Many Germans resent the idea of bailing out Greeks and Spaniards and recall that they were given no say on Kohl's decision to give up the deutsche mark. In a German opinion poll conducted in May 2012, no less than 49 percent of respondents said it had been a mistake to introduce the euro. So far, the benefits they have derived from the euro have not been adequately explained. Yet this European Germany is a free country, open to argument, and some are now making the attempt.


The greatest single driving force of the European project since 1945, personal memories of war, has disappeared. Where individual memory fades, collective memory should step in. Remember Edelman's appeal: "We, who did not perish, leave it up to you to keep the memory of them alive -- forever." Yet most young Europeans' consciousness of their continent's tortured history is shallow. Their formative experiences have been in a Europe of peace, freedom, and prosperity. Even younger eastern Europeans from states such as Estonia, which did not exist on most maps just 22 years ago, have come to take these hard-won achievements for granted. In this sense, the deepest problem of the European project is the problem of success.

Over the last decade, European peoples with historical complexes about being consigned to the periphery of Europe felt themselves to be at last entering the core. Eastern Europeans joined the EU. Southern Europeans thought they were flourishing in the eurozone. In Athens, Lisbon, and Madrid, there was a sense of a leveling up of European societies, of a new, not merely formal equality among nations.

Now that illusion has been shattered. In Greece, the homeless line up at soup kitchens, pensioners commit suicide, the sick cannot get prescription medicines, shops are shuttered, and scavengers pick through dustbins -- conditions almost reminiscent of the 1940s. In Spain, every second person under the age of 25 is unemployed; across the eurozone, the average is nearly one in four. But the pain is unevenly spread. In Germany, youth unemployment is comfortably under ten percent. There is a new dividing line across Europe, not between east and west but between north and south. Now, and probably for years to come, it will be a very different experience to be a young German or a young Spaniard, a young Pole or a young Greek.

Think back to those two May 10 moments in Warsaw. Someone whose formative teenage experience was of the terrors of 1943 would find today's crisis shocking, but still not half as bad as what he remembered -- and he would insist that Europe must never fall back to that. The teenager of 2003 has a different mental lens: this is terrible, she thinks, and not what she was led to expect.

Europeans such as Geremek and Kohl witnessed Europe tear itself apart, and then dedicated themselves to building a better one. The generation of Spain's indignados, young protesters who have rallied across the country since May 2011, grew up in that better Europe, and have now been thrown backward. The trajectory of those who were, say, 15 years old in 1945 went from war to peace, poverty to prosperity, fear to hope. The trajectory of those who were 15 in 2003, especially in the parts of the continent now suffering the most, has arched in the opposite direction: from prosperity to unemployment, convergence of national experiences to divergence, hope to fear.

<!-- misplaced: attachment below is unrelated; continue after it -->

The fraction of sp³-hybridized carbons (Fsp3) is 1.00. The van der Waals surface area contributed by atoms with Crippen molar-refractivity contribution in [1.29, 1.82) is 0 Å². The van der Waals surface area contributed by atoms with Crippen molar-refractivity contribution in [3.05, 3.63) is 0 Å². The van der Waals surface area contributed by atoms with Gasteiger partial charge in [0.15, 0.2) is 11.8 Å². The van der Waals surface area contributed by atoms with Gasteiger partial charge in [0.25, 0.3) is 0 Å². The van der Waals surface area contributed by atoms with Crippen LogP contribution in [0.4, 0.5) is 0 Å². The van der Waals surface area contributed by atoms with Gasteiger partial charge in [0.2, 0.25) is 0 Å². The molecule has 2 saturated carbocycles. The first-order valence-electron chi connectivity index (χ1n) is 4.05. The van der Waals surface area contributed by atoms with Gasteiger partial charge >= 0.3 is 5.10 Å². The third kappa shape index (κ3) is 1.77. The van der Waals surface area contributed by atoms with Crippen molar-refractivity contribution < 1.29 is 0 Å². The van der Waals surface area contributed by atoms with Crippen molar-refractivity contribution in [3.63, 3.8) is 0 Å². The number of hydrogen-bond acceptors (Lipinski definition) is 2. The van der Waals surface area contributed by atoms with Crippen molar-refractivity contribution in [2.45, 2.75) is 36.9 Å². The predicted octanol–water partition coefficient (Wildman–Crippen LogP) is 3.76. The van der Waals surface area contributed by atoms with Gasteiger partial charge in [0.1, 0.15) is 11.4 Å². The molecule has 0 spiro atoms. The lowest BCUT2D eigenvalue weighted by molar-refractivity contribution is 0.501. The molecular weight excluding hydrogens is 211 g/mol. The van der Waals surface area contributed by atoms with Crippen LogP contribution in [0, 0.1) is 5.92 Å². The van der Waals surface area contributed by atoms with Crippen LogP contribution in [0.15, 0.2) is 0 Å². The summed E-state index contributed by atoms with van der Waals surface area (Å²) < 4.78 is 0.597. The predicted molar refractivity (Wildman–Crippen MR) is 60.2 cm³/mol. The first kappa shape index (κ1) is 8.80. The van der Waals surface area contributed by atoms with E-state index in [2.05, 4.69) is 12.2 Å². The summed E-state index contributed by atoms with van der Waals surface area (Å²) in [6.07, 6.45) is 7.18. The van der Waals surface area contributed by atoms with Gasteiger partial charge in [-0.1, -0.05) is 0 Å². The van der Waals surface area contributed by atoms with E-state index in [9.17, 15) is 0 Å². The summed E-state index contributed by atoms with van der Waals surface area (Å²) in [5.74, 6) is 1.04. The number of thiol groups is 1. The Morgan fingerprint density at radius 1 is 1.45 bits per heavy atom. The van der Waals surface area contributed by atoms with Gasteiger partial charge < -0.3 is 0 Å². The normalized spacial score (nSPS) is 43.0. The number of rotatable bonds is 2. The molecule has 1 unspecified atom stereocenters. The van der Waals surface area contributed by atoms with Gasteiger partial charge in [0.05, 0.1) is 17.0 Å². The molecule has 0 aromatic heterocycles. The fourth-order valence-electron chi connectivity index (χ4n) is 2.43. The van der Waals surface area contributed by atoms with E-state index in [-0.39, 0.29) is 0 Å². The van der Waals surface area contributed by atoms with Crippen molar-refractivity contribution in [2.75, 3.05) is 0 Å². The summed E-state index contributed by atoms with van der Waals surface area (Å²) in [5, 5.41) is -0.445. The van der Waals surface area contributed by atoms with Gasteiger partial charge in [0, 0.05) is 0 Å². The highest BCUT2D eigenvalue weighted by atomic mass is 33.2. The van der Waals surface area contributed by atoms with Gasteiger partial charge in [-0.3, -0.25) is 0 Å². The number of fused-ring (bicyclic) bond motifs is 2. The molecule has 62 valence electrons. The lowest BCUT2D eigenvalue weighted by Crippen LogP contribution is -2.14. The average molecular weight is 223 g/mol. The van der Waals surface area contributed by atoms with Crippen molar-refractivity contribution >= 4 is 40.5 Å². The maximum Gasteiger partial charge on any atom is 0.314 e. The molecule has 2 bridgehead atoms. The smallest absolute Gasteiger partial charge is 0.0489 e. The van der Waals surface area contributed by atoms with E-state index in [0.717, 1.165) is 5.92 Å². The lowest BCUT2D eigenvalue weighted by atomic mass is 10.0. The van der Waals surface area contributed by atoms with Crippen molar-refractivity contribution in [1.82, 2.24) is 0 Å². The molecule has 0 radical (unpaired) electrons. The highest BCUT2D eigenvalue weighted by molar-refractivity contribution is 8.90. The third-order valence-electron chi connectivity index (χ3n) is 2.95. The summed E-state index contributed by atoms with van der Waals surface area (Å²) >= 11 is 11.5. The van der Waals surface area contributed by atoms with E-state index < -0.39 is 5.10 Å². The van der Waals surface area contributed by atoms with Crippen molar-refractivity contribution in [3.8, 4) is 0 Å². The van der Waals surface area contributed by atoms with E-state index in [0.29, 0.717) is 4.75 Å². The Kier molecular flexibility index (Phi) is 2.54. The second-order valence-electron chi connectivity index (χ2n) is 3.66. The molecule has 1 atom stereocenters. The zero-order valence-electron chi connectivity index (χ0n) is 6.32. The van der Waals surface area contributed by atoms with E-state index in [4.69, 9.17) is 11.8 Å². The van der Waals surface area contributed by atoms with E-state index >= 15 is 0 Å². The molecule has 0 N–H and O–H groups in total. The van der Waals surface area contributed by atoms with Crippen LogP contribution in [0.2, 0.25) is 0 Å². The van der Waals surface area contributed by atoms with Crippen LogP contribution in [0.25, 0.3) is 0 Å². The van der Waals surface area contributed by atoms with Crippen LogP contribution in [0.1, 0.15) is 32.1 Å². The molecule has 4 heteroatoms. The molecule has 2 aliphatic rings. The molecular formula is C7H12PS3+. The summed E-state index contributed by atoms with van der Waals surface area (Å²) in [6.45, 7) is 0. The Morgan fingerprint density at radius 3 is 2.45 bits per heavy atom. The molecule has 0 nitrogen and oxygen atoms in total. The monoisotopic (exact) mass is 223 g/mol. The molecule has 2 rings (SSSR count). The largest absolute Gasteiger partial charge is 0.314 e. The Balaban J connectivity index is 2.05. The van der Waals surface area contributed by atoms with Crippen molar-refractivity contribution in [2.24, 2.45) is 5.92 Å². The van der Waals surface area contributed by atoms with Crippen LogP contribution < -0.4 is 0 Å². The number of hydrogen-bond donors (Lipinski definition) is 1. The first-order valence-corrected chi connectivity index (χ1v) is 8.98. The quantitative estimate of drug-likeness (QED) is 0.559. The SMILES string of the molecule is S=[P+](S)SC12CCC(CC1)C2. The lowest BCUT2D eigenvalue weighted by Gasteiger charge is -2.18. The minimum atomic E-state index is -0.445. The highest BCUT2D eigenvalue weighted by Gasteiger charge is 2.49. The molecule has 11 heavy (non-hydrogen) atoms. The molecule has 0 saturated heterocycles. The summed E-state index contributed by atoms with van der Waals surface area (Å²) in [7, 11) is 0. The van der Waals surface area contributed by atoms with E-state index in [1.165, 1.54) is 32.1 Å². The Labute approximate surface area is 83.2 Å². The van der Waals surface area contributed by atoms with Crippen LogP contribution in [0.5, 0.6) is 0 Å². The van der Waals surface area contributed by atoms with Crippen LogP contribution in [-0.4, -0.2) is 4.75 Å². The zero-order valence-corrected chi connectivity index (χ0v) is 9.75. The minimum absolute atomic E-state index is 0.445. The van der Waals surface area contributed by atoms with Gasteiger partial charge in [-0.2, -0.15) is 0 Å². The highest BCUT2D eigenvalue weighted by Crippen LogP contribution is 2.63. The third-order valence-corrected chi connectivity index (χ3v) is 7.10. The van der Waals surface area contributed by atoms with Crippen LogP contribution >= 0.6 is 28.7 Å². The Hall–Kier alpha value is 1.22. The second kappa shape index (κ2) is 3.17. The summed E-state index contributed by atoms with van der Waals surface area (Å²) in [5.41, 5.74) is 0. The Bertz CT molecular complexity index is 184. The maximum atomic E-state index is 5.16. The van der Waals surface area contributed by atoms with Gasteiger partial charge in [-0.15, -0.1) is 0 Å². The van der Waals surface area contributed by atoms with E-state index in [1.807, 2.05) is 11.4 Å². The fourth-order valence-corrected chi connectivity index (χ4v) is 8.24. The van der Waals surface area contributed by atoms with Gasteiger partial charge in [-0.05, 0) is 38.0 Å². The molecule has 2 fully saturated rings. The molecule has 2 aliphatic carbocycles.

Could this very discontent provide the psychological basis for a popular campaign to save Europe? The signs are not promising. Popular movements have arisen during the crisis, but they have pointed in other directions. One of the largest was against the Anti-Counterfeiting Trade Agreement, which many young Europeans saw as a threat to their online freedom. The indignados of all countries, Europe's counterparts to the Occupy Wall Street movement, rail against bankers, politicians, and baby boomers, whom they see as having stolen their future. An interview-based survey of activists in these diverse campaigns, coordinated by Mary Kaldor and Sabine Selchow of the London School of Economics, found that the EU is either invisible among them or viewed somewhat negatively.

Fear should not be underestimated as a motivating force in politics. When, in a repeat election this June, the Greeks narrowly voted for parties that were serious about keeping the country in the eurozone, the Swiss cartoonist Patrick Chappatte drew a weary-looking man standing next to a ballot box in the shadow of the Acropolis and exclaiming, "Good news! Fear triumphed over despair." Adapting a famous phrase of U.S. President Franklin Roosevelt, one might almost say that today Europe has nothing to put its hope in but fear itself.

The fear of collapse, the Monnet-like logic of necessity, the power of inertia: these may just keep the show on the road, but they will not create a dynamic, outward-looking European Union that enjoys the active support of its citizens. Without some new driving forces, without a positive mobilization among its elites and peoples, the EU, while probably surviving as an origami palace of treaties and institutions, will gradually decline in efficacy and real significance, like the Holy Roman Empire of yore. Future historians may then identify some time around 2005 as the apogee of the most far-reaching, constructive, and peaceful attempt to unite the continent that history has ever seen.

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  • TIMOTHY GARTON ASH is Professor of European Studies at Oxford University and a Senior Fellow at the Hoover Institution at Stanford University. © Timothy Garton Ash.